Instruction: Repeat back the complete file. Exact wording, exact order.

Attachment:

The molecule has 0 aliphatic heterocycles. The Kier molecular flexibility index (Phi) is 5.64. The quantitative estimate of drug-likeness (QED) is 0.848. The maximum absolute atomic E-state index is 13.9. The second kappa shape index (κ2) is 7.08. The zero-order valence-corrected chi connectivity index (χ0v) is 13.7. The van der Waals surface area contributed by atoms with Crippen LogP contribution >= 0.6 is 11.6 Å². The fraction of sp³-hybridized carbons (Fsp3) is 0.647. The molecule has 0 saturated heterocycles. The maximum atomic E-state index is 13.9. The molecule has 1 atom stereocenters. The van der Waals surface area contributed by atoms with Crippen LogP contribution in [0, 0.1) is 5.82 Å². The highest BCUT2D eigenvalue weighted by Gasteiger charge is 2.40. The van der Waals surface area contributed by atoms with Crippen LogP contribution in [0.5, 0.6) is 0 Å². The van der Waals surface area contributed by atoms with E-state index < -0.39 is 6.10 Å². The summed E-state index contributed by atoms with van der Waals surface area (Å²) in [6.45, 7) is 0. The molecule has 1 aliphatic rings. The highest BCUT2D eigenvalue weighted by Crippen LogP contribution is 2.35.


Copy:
The molecule has 0 aliphatic heterocycles. The Kier molecular flexibility index (Phi) is 5.64. The quantitative estimate of drug-likeness (QED) is 0.848. The maximum absolute atomic E-state index is 13.9. The second kappa shape index (κ2) is 7.08. The zero-order valence-corrected chi connectivity index (χ0v) is 13.7. The van der Waals surface area contributed by atoms with Crippen LogP contribution >= 0.6 is 11.6 Å². The fraction of sp³-hybridized carbons (Fsp3) is 0.647. The molecule has 0 saturated heterocycles. The maximum atomic E-state index is 13.9. The molecule has 1 atom stereocenters. The van der Waals surface area contributed by atoms with Crippen LogP contribution in [0, 0.1) is 5.82 Å². The highest BCUT2D eigenvalue weighted by Gasteiger charge is 2.40. The van der Waals surface area contributed by atoms with Crippen LogP contribution in [0.5, 0.6) is 0 Å². The van der Waals surface area contributed by atoms with E-state index < -0.39 is 6.10 Å². The summed E-state index contributed by atoms with van der Waals surface area (Å²) in [6.45, 7) is 0. The molecule has 1 aliphatic rings. The highest BCUT2D eigenvalue weighted by Crippen LogP contribution is 2.35.